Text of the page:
Originally trained as an animator, artist Kersey Barrett-Tormey accidentally fell in love with illustration after taking a comic book art class in college, creating a fifty-page children’s book about a girl whose daydreams show up in the wool of her pet sheep. A self-confessed compulsive daydreamer, the vigorously talented and fiercely imaginative Barrett-Tormey has a gift for storytelling that is at once enviable, effortless, and undeniably evident from the first moments of meeting her. We were lucky enough to get to visit her studio at Goforaloop in San Francisco and chat with her about her creative past and artistic process. Barrett-Tormey’s latest book, Beaver Away: The Story of Boh Going Solo is out now and she’ll be reading it at the Aldea Baby store on April 27 from 1-3PM.

Did you have a particular theme in mind when you were creating Beaver Away?
The story is about the early twenties…it’s kind of a warning about the early twenties. There’s a lot of warning right when you hit puberty, your parents are like ‘This is going to suck,’ or like ‘This is going to be really hard,’ but nobody really tells you that about your early twenties. So, hopefully kids will read this and then when they get older and they graduate college and they’re kind of confused about where they’re going in life, they’ll have this book. I hand-drew all the pictures and I even printed it out in the studio next door. This is a completely handmade book.

Yeah, you can really tell—even the buckets of hair that come off Boh the Beaver have tons of detail. How did you first get into drawing like this?
I’ve always been into it!

You’ve always drawn, since you were a kid.
Yeah, there was never a point where I decided I wasn’t going to draw. I’ve always been drawing. I don’t even remember how old I was when I first started drawing. I think since I was five I decided I was going to be an artist, since kindergarten.

I think it’s so rare for people to know their profession from such a young age, but also to stick with it through their formative years into adult life.
Yeah, I think there’s knowing what you want to be and making sure that you love it even if you aren’t making any money off of it.

Was there any point where you felt like Boh the Beaver, where you were like ‘I can’t do this’?
Yeah, I got tendonitis when I first got out of college. It was horrible. Everything hurt—opening doors hurt, sharpening pencils hurt—everything hurt. Eventually a friend looked at my wrist, which was swollen, and she said ‘You need to go to a doctor.’ And so I go to the doctor and he said, ‘You have tendonitis,’ and I just start crying. And then he was like ‘You’re okay, you’re okay, you can draw more like Ralph Steadman!’ and I was like, ‘Everybody and their mom wants to be Ralph Steadman!’ But he actually had a lot of really good advice.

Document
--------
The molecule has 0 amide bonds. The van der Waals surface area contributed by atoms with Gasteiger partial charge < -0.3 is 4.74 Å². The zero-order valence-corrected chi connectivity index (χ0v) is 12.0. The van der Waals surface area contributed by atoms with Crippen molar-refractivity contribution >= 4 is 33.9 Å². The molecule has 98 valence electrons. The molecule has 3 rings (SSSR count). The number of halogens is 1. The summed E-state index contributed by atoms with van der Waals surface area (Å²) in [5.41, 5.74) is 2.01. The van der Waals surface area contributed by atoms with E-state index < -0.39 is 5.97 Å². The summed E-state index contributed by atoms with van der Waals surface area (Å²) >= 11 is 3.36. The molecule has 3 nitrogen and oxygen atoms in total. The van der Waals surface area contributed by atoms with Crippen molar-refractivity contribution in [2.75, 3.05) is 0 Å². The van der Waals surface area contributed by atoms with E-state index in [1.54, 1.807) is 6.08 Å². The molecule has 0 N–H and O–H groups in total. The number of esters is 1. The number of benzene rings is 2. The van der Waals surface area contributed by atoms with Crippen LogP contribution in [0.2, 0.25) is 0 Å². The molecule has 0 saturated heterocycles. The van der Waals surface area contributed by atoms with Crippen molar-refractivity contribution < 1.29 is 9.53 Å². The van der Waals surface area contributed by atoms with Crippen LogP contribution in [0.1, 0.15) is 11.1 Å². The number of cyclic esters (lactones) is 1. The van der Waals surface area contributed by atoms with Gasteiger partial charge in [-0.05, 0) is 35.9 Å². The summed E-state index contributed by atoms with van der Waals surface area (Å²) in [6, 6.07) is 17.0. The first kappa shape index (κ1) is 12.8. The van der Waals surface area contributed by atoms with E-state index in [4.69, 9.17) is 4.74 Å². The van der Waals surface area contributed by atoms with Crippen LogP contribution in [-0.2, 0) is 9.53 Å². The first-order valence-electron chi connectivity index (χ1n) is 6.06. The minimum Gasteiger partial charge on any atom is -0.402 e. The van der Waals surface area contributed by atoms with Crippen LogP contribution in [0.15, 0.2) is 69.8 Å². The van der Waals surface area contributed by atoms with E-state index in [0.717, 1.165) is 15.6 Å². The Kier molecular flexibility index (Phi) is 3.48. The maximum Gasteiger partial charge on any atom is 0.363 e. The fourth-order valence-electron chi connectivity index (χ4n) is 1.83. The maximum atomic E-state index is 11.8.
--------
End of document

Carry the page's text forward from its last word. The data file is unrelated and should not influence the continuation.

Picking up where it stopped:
How long ago was that?
That was right when I got out of college and it actually came back last month. It’s kind of strange to think that drawing has a shelf life, but I also feel like for every bad thing that happens, something good comes out of it. Every time this happens, my style changes. When I first got out of college, I was doing a lot of stuff that was really detailed. And then the tendonitis happened and everything that was really detailed with all the lines that you can’t really see, it all became a lot looser and I started creating all these cool textures instead.

What kind of music were you hearing in your head when you were creating Boh?
I was solely listening to Arlo Guthrie when I was drawing it. My dad’s house was under construction at the time, which was perfect because I was making a book about beavers, and the only thing that could tune out the noise and make me sane was Arlo Guthrie. So that was kind of the mood and the area I was going for, definitely folk and even printing it out on brown paper and using the browns and the greens and the yellows. I didn’t want anything to feel like a machine was part of what they were doing, it’s very much unplugged.

Have you been doing any new forms of art that you’ve been really excited about?
I’ve been really digging painting. I don’t usually dig painting, but now I’m super into it.

What started this painting phase?
I…think the tendonitis.

Oh, because there’s less pressure involved?
Yeah, painting on wood (pieces of found wood) and collage. One thing I would like to get back into is animation. I went to school for animation and eventually I would like to build up that animation studio.

To see more of Kersey Barrett-Tormey’s work

April 20, 2014 by Aldea Home

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